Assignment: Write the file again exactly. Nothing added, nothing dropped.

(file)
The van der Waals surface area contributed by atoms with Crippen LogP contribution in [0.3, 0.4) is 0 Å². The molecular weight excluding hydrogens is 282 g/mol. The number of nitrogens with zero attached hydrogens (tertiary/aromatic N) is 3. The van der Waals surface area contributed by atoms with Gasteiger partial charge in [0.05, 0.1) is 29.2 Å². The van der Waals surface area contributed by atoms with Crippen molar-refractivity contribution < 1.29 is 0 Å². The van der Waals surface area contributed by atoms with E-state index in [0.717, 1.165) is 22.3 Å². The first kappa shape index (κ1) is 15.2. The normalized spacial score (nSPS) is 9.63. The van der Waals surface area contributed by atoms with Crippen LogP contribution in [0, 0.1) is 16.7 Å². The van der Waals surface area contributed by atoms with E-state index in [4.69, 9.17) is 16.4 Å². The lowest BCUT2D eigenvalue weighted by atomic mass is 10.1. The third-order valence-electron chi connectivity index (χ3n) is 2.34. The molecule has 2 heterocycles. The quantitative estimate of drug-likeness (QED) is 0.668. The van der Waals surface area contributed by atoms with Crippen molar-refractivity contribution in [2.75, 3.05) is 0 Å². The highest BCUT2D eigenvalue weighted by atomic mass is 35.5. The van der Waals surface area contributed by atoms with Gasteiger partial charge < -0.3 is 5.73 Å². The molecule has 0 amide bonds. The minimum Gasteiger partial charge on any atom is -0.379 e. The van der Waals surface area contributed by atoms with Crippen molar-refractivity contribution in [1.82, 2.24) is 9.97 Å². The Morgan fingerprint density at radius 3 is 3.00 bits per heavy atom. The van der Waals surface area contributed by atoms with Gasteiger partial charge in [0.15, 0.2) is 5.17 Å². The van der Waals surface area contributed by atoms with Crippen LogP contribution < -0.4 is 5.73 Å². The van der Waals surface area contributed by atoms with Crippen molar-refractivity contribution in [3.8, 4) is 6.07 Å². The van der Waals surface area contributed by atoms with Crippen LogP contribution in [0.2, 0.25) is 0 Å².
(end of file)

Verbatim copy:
The van der Waals surface area contributed by atoms with Crippen LogP contribution in [0.3, 0.4) is 0 Å². The molecular weight excluding hydrogens is 282 g/mol. The number of nitrogens with zero attached hydrogens (tertiary/aromatic N) is 3. The van der Waals surface area contributed by atoms with Gasteiger partial charge in [0.05, 0.1) is 29.2 Å². The van der Waals surface area contributed by atoms with Crippen molar-refractivity contribution < 1.29 is 0 Å². The van der Waals surface area contributed by atoms with E-state index in [0.717, 1.165) is 22.3 Å². The first kappa shape index (κ1) is 15.2. The normalized spacial score (nSPS) is 9.63. The van der Waals surface area contributed by atoms with Crippen LogP contribution in [0, 0.1) is 16.7 Å². The van der Waals surface area contributed by atoms with E-state index in [4.69, 9.17) is 16.4 Å². The lowest BCUT2D eigenvalue weighted by atomic mass is 10.1. The third-order valence-electron chi connectivity index (χ3n) is 2.34. The molecule has 2 heterocycles. The quantitative estimate of drug-likeness (QED) is 0.668. The van der Waals surface area contributed by atoms with Crippen molar-refractivity contribution in [2.75, 3.05) is 0 Å². The highest BCUT2D eigenvalue weighted by atomic mass is 35.5. The van der Waals surface area contributed by atoms with Gasteiger partial charge < -0.3 is 5.73 Å². The molecule has 0 amide bonds. The minimum Gasteiger partial charge on any atom is -0.379 e. The van der Waals surface area contributed by atoms with Crippen molar-refractivity contribution in [1.82, 2.24) is 9.97 Å². The Morgan fingerprint density at radius 3 is 3.00 bits per heavy atom. The van der Waals surface area contributed by atoms with Gasteiger partial charge in [0.15, 0.2) is 5.17 Å². The van der Waals surface area contributed by atoms with Crippen LogP contribution < -0.4 is 5.73 Å². The van der Waals surface area contributed by atoms with Crippen molar-refractivity contribution in [3.8, 4) is 6.07 Å². The van der Waals surface area contributed by atoms with Crippen LogP contribution in [0.2, 0.25) is 0 Å².